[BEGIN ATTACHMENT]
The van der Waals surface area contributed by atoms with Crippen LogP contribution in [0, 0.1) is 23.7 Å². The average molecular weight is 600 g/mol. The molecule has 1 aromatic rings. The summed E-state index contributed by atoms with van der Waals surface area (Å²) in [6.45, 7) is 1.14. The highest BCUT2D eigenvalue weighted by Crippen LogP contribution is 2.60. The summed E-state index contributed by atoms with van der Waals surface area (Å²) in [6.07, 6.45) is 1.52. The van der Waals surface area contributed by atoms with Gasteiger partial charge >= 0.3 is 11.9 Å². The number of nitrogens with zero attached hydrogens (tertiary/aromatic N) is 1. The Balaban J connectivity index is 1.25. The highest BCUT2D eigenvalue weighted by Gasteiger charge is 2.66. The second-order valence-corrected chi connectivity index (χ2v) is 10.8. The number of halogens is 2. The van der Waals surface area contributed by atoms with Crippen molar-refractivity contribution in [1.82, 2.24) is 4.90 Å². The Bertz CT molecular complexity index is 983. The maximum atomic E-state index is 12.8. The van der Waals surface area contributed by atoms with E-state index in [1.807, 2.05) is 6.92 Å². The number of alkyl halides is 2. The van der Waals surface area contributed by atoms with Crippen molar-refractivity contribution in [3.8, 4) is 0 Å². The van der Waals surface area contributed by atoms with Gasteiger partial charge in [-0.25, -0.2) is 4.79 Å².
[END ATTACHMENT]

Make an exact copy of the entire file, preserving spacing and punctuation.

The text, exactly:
The van der Waals surface area contributed by atoms with Crippen LogP contribution in [0, 0.1) is 23.7 Å². The average molecular weight is 600 g/mol. The molecule has 1 aromatic rings. The summed E-state index contributed by atoms with van der Waals surface area (Å²) in [6.45, 7) is 1.14. The highest BCUT2D eigenvalue weighted by Crippen LogP contribution is 2.60. The summed E-state index contributed by atoms with van der Waals surface area (Å²) in [6.07, 6.45) is 1.52. The van der Waals surface area contributed by atoms with Gasteiger partial charge >= 0.3 is 11.9 Å². The number of nitrogens with zero attached hydrogens (tertiary/aromatic N) is 1. The Balaban J connectivity index is 1.25. The highest BCUT2D eigenvalue weighted by Gasteiger charge is 2.66. The second-order valence-corrected chi connectivity index (χ2v) is 10.8. The number of halogens is 2. The van der Waals surface area contributed by atoms with Crippen molar-refractivity contribution in [1.82, 2.24) is 4.90 Å². The Bertz CT molecular complexity index is 983. The maximum atomic E-state index is 12.8. The van der Waals surface area contributed by atoms with E-state index in [1.807, 2.05) is 6.92 Å². The number of alkyl halides is 2. The van der Waals surface area contributed by atoms with Crippen molar-refractivity contribution in [3.8, 4) is 0 Å². The van der Waals surface area contributed by atoms with Gasteiger partial charge in [-0.25, -0.2) is 4.79 Å².